The art sector within Australia has a right to be outraged at recent funding cuts, announced by the Turnball government.
There is more to ‘art’ than simply the viewing of an end product in a gallery; and there is also more to art than wealthy people collecting works.
The sector provides employment and income for a large number of people, not just artists, also gallery owners and a variety of people involved in the technical aspects of art production. Without a vibrant art sector there is little incentive for students to study art subjects and even less opportunity for them to gain employment upon completion of their studies. In between there are fewer opportunities for volunteers, essential to the sector, to learn and develop skills that may lead to employment.
In 2014, the Sydney Morning Herald reported that the Australian art sector contributed around $86 billion of Gross Domestic Product (GDP). No doubt that level in much higher in 2016.
Looking down the track, over the next few decades, as our lifestyles changes, as there is less jobs available, as more people engage in small business activities, as people have more leisure time on their hands, art will become an increasingly important part of people’s lives; critical towards helping people retain a sense of balance and belonging. This will be much more difficult to achieve without ongoing funding.
But, and there is always a but, despite what might happen in the future, the reality at present is that the community sector, which includes the arts sector is under increasing financial pressure from a combination of government funders, philanthrophy and everyday donors. Funders and donors are becoming increasingly circumspect as to where they deliver funding and more demanding of evidence of impact upon society. This trend is expected to continue into the foreseeable future.
Within the this environment the arts sector must move quickly to take positive and decisive action designed to maintain and build a sustainable sector. This is no time for territorialism, ego’s or silo building. The aim should be to remain in action, to be able to build and to remain around long enough to be able to take part in the future of this evolving sector.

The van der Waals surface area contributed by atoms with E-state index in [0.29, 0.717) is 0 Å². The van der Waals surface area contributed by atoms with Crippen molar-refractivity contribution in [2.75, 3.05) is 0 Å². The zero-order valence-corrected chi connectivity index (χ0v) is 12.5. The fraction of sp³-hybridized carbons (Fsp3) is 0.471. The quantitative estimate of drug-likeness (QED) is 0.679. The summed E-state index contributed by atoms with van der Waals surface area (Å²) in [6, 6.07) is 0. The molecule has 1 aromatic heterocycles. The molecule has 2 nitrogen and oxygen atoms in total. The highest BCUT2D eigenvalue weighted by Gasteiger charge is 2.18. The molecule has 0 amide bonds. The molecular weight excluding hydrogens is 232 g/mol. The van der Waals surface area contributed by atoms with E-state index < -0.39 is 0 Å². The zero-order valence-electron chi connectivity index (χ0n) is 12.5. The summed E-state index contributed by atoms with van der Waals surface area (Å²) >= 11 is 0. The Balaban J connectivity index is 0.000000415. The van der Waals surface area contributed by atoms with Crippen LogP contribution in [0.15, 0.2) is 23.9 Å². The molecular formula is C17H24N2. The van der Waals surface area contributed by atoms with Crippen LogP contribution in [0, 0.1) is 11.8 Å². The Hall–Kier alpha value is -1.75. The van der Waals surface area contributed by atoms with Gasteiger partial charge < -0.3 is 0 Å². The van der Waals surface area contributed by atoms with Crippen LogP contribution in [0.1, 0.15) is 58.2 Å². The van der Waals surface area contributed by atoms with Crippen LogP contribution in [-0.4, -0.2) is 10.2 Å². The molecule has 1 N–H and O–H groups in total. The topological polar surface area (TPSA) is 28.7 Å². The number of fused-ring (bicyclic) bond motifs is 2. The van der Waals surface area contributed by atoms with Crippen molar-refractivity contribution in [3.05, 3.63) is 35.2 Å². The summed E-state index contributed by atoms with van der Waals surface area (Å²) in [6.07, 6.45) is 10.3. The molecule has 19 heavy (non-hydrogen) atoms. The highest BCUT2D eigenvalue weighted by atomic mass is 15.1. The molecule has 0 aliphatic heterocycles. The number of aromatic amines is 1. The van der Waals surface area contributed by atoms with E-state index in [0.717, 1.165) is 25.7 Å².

Arts organisations are often not-for-profit and many suffer from the same problems that a good many other non-profit organisations experience. Often governance is inadequate. Good meaning people are not always the best people for boards and committees. The majority of boards do not have a coherent strategic direction in place. They do not understand the community they serve, the impact they seek to have and they do not have in place processes for monitoring progress, evaluating effectiveness and changing direction.
When the governance is inadequate, the impact of funding cuts is excaberbated. Effective boards become proactive at creating a new strategy. They have a great, shared vision that everyone buys into. They understand what their audience wants to see and they know how to generate income from that audience.
Just as an example, the digital strategy for the vast majority of arts organisation is woeful. As it is for the majority of not-for-profit organisations. It’s more than woeful, in many instances it is non existant. The arts sector is a visual sector. How can the sector remain relevant to changing demographics by maintaining a pre-digital strategy while the rest of the world has become increasingly mobile and operates through social media?
By all means express concern and dismay at the funding cuts. Certainly advocate for a change in the way funding is allocated. This is essential. At the same time, turn the focus inwards and look at your own organisation. Ask what are our options for the future? There are many. Be open to the possibilities and remember that nothing is set in concrete. What you have in place today will not be in place in the future – and that has nothing to do with the level of funding.
(Image courtesy The Guardian)